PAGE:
Should You Disclose Your Disability on Job Applications in 2019?
The above picture is of a copy of the Americans with Disability Act on top of a desk.
Disability Disclosure on Job Applications
Searching for a job is exciting but stressful.
The steps to getting a job include a resume, cover letter, the application, and the interview.
For disabled individuals, disability disclosure might be daunting. Not knowing if an employer shows bias towards disabled people is always a concern.
It can leave many wondering, "should I disclose my disability? If so, when should I tell them — while completing an application or during the interview?"
No need to worry.
If you're looking for a job and want to know when to disclose to a prospective boss, continue reading to learn more.
What Is the Americans with Disabilities Act?
The Americans with Disabilities Act (ADA) of 1990 bans employers, state and federal agencies, and labor unions from discriminating against qualified workers with disabilities during the application, hiring, job training, promotions, and other phases of employment — according to the U.S. Equal Employment Opportunity Commission (EEOC).
The ADA includes companies and state and federal governments with 15 or more employees.
The ADA protects people with a physical or mental disability that limits one or more life activities, has a documented impairment, or is regarded as having the impairment.
An eligible disabled employee must be able to perform job tasks with or without reasonable accommodation.
Reasonable accommodation includes making arrangements for the disabled person to perform their job. These changes might consist of a ramp for wheelchairs, a reader or translator, altering a work schedule, or purchasing a unique chair or desk.
What Is Disability Discrimination?
Disability discrimination happens when qualified workers covered by the ADA of 1990 gets mistreated due to a disability.
The ADA protects employees from discrimination and offers reasonable accommodations to help them do their jobs.
What Is Disability Disclosure?
Disability disclosure occurs when an applicant or employee reveals they have a mental impairment or physical disability.
The person may say they have a disability or put it on a job application about limitations.
According to the ADA, a person is not required to disclose, but without disclosure, reasonable accommodations can't get made.
When Should I Disclose My Disability?
There is no clear answer on when a person should disclose their disability.
When you disclose is up to you and what type of accommodations you'll need.
But timing is essential. If you do receive a job offer, it's crucial to inform your new employer if there are things you need.
Disclosure on the Job Application
You may disclose while filling out a job application in the section on disabilities.
If a disability is visible and you need wheelchair accessibility for the interview, put it on the app.
It may also benefit you to inform the interviewer so that a room with a wide door or suitable table gets used.
Of course, the downside to admission on the application is if the employer decides to pass on you. While it might be challenging to prove, it could happen.
Disclosure During the Interview
Bringing up your disability in the interview could help your chances of getting hired.
Employers often want someone who does their job well but can overcome obstacles. If you spin your disability in a positive light, it could work out well.
Telling the potential employer allows them to assess if they have reasonable accommodations or would need to invest money to get their facility to meet your needs.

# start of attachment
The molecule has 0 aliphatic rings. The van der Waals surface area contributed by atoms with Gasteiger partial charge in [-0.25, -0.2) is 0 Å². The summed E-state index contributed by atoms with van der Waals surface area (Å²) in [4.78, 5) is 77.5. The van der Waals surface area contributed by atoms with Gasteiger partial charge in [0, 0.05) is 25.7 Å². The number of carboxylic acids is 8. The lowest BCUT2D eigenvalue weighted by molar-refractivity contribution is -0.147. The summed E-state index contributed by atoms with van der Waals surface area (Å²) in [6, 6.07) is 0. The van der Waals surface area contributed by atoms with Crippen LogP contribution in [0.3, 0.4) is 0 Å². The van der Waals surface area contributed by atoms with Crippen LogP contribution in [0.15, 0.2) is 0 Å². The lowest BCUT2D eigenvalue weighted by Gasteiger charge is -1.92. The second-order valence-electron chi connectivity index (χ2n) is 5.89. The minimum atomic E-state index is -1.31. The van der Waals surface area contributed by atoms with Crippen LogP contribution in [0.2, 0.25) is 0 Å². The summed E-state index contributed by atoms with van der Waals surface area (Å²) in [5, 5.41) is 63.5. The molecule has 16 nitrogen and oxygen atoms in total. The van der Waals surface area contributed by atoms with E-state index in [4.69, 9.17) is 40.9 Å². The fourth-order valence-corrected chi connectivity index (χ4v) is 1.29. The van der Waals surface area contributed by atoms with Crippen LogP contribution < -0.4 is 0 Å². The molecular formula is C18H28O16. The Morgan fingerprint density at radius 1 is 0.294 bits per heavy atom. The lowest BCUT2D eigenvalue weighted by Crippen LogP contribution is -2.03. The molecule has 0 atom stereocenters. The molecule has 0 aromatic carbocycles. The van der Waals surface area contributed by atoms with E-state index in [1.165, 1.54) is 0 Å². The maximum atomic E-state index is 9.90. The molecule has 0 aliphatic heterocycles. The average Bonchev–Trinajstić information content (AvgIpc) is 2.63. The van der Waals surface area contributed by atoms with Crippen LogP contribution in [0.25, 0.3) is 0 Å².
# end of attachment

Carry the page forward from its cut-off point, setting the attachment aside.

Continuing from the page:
Depending on the necessary changes, this could influence whether accommodations are possible. A company can decline to make arrangements if it creates a financial hardship to do so.
Disclosure After the Interview
Waiting until the job offer occurs is okay, too.
If your disability isn't visible, this could show you got the job without it being an issue. But even if your disability is noticeable, it shouldn't matter.
Now that you're close to starting the job, letting the company know has advantages.
The company might be more than willing to supply you with whatever is needed for you to perform your job tasks comfortably.
If you opt not to inform your employer, this could end up backfiring.
Although not all disabilities need many doctor's appointments, physical therapy, or counseling, they might become necessary someday.
It may also create awkwardness with your boss if they suspected you're struggling, but they couldn't approach you about it.
In the end, it's up to you if you want anyone to know.
What Should You Consider Before Disclosure?
Before telling a potential employer or Human Resources personnel about your disability, consider the outcome.
Will admission increase or decrease your chances of getting hired? Do you know if the company has a reputation for hiring a diverse staff?
Doing your research before applying for a job could save you future frustrations. Many companies go out of their way to inform people through marketing and social media about their diverse staff workers.
Check online job boards for reviews about the employer before turning in your app.
If a negative comment about a disabled applicant or worker gets mentioned, this could be a red flag. Although someone might not be the right choice for a job and the reason has nothing to do with being disabled.
The Choice Is Yours
No one can answer the question of when is the right time for disability disclosure.
Weigh your options and make the right decision for you. If your disability is visible, it will become known at some point — so it might be wise to let the company known early on.
To learn more about improving a resume or the best jobs for people with disabilities, keep scrolling our blog.